Conceptualizing Community Mobilization for HIV Prevention: Implications for HIV Prevention Programming in the African Context

Introduction: Community Mobilization for HIV Prevention

 Community mobilizing strategies, designed to engage and galvanize community members to take action towards achieving a common goal [1], are increasingly recognized as essential components of HIV prevention programs. In the area of HIV prevention, community mobilizing interventions have demonstrated successes in increasing condom use [2-7], improving service access and quality [7,8], increasing social capital or social cohesion [7,9] and most recently in promoting uptake of HIV counseling and testing [10]. Beyond these demonstrated successes, community mobilization (CM) will play a key role in effective implementation of key bio-medical interventions in the future. For example, landmark trials have demonstrated the efficacy of early antiretroviral treatment (ART) for HIV positive individuals to prevent transmission to uninfected partners [11] and providing ARTs to high risk HIV negative individuals to prevent acquisition of the virus [12]. The success of treatment-as-prevention approaches hinges on developing CM strategies to inspire broad support for care and treatment for those living with or at elevated risk for HIV/AIDS, their providers, and their family and community networks. Unleashing the potential of community mobilization for HIV prevention is particularly critical in sub-Saharan Africa, which shoulders 70% of the global HIV epidemic [13].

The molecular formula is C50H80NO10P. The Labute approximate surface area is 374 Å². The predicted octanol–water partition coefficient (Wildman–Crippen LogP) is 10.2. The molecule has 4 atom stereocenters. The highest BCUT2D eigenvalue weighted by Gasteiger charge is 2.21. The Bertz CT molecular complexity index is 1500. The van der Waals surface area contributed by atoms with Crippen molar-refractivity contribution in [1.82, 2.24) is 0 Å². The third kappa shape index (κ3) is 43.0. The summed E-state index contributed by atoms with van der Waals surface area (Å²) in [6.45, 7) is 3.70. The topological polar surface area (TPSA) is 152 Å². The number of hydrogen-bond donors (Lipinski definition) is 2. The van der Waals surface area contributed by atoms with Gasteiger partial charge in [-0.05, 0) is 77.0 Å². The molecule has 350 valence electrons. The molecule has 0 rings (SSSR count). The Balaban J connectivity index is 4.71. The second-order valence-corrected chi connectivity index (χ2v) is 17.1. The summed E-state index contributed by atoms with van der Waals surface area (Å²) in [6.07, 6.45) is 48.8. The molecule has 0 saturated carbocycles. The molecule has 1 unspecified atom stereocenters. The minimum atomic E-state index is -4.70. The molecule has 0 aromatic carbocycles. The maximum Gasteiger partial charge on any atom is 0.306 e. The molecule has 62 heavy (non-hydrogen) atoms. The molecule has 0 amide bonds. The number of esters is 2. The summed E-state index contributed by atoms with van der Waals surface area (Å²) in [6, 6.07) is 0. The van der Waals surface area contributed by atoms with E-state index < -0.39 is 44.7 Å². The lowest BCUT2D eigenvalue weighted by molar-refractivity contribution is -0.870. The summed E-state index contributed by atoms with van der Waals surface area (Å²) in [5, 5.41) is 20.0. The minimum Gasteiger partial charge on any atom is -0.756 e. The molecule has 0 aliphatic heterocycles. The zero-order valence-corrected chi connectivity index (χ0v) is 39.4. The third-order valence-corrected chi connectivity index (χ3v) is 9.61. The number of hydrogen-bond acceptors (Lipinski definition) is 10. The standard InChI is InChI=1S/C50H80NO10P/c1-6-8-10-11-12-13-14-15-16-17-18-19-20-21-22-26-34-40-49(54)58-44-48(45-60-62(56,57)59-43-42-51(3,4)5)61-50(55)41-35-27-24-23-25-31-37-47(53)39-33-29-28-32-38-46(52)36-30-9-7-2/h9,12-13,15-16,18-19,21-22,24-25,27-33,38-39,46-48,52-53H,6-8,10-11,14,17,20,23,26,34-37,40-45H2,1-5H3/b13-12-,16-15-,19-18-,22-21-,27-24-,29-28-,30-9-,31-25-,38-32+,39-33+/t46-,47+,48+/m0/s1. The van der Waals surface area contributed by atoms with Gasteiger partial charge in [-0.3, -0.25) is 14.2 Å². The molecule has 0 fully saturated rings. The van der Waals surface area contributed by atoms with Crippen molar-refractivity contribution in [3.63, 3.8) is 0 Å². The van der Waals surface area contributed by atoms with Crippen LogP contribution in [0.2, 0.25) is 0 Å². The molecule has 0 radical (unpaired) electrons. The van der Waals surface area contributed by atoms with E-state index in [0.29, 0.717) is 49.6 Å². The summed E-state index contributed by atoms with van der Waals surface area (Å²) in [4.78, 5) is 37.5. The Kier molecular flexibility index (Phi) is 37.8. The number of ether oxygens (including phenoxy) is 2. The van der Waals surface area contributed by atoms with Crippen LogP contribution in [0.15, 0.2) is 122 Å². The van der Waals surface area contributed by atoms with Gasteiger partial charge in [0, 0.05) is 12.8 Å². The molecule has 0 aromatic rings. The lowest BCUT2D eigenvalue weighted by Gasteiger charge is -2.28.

Community mobilization interventions to prevent HIV have varied widely in tactics and focus. A number of CM efforts have included components that address the larger social and structural context surrounding HIV, including efforts to reduce discrimination against groups most vulnerable to HIV; to create social cohesion and extend social networks for disenfranchised communities; and to ensure community participation in prevention and care programming [14-17]. The best known HIV prevention mobilizing effort was undertaken by sex workers in Sonagachi (Kolkata), India. Over 15 years of evolving participatory prevention and organizing, condom use increased and remained high and HIV prevalence declined and remained low among sex workers in Kolkata as compared to sex workers in other Indian cities [3].

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